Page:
Dr. Sanders is a board certified internal medicine, pediatrics and adolescent medicine specialist. Her research focuses on improving the sexual health of African American adolescent men who have sex with men. She is currently the Principal Investigator of a K23 Career Development Award from NICHD to examine reasons for and satisfaction with first and subsequent penetrative same-sex sexual experiences (PSSE) and to examine the role of first PSSE on second and subsequent PSSEs in African American men and how social context impacts sexual satisfaction with first PSSE; how sexual satisfaction during first PSSE impacts time to second partner and satisfaction with second PSSE; and engagement in young adult sexual health protective behaviors during most recent sex. She has served as consultant to the Centers for Disease Control and Prevention (CDC), as representative of the Maryland Chapter of American Academy of Pediatrics to the Maryland General Assembly to make recommendations regarding HIV testing laws in Maryland, and has worked with the Baltimore City Health Department to improve HIV testing strategies in African American men who have sex with men (MSM). She serves as the Leadership Education Adolescent Health Interdisciplinary Associate Training Director and the Community Protocol Project Director and co-Investigator of the Johns Hopkins Adolescent Trials Network Site.

Maria Trent, MD MPH

A major focus of Dr. Trent’s research and professional interest has been on adolescent and young adult reproductive health with specific focus on fertility preservation among high risk youth. Dr. Trent is the principal investigator for a research program designed to develop a strategic approach to the management of complicated sexually transmitted infections in adolescents and a study designed to explore the feasibility and effectiveness of a text messaging intervention among young urban women using long-acting contraception. She is also a co-investigator for the JHU NCS Health Disparities study.Dr. Trent is the Training Director of the Adolescent Medicine Fellowship Training Program (T32 NICHD), the Leadership Education in Adolescent Health Training Program (HRSA),  and the DC-Baltimore Center for Research on Child Health Disparities (P20) situated within the Division of General Pediatrics and Adolescent Medicine. She also a faculty member in the Colleges Advisory  Program within the School of Medicine.Dr. Trent provides primary and subspecialty clinical care to children, adolescents, and young adults as a part of  the Harriet Lane Program in the Johns Hopkins Children’s Center.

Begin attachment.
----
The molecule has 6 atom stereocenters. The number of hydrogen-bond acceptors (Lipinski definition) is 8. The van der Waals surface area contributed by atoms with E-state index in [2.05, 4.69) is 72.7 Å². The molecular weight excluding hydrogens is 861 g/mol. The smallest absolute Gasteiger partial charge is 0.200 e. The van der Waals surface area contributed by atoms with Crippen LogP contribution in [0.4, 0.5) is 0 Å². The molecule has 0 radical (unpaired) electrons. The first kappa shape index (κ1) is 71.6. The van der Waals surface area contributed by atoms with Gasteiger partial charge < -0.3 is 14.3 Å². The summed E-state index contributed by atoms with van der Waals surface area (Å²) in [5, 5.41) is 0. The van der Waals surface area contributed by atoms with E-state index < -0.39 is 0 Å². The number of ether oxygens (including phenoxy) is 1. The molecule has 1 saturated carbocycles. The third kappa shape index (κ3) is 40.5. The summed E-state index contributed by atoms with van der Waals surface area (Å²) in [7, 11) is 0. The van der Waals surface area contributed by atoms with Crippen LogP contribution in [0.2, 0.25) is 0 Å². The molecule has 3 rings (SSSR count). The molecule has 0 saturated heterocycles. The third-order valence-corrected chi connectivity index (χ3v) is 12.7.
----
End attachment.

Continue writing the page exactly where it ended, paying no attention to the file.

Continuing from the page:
Krishna Updahya, MD, MPH

Dr. Krishna Upadhya, MD, MPH is an Assistant Professor of Pediatrics in the Division of General Pediatrics and Adolescent Medicine at Johns Hopkins School of Medicine and holds active board certifications in Adolescent Medicine and General Pediatrics. She received her MD with honors from the University of Illinois at Chicago and a Master of Public Health from Boston University. Following medical school she completed her residency and fellowship training in Pediatrics and Adolescent Medicine at the Johns Hopkins University School of Medicine. She served on the faculty in Adolescent Medicine at Georgetown University Medical Center for two years prior to returning to Johns Hopkins in 2012.Dr. Upadhya provides comprehensive primary care and subspecialty consultations to adolescents and has particular clinical interests in the areas of general reproductive health, menstrual disorders and teen pregnancy. In addition to providing clinical care, Dr. Upadhya is actively involved in teaching and research. Her research focuses on adolescent reproductive health and prevention of unintended pregnancy. Dr. Upadhya has presented her work at international meetings and has published articles on adolescent health and research in both the lay press and medical literature. She is an active member of the Society for Adolescent Health and Medicine and serves on SAHM Advocacy Committee.

Phyllis Sharps, PhD RN CNE FAAN

Dr. Phyllis Sharps is a Professor and Associate Dean for Community and Global Programs and Director, Center for Global Nursing in the Johns Hopkins University School of Nursing.As an expert in maternal and child health nursing, a researcher, and a mentor to the next generations of Johns Hopkins nurses, Dr. Sharps works at the forefront of community and public health nursing and at the interface of mental and physical health. She is the director of three health and wellness centers operated by the Johns Hopkins University School of Nursing, provides care in a Baltimore shelter for homeless battered women and their children, and conducts ongoing community-based, participatory research. The overarching focus of her work is on the effects of intimate partner violence on the physical and emotional health of pregnant women, infants, and very young children. With a $3.5 million grant from the National Institutes of Health, Dr. Sharps is testing the Domestic Violence Enhanced Visitation Program (DOVE), a promising intervention to keep abused women and babies safe from intimate partner violence. She shares the new clinical knowledge gained through her research in numerous nursing and public health scholarly publications and as a consultant and speaker for numerous organizations, including the Family Violence Prevention Fund and the National Institute of Justice. Dr. Sharps also consults on cultural competency in research conducted among African-American women and in African-American communities.

Nicholas Ialongo, PhD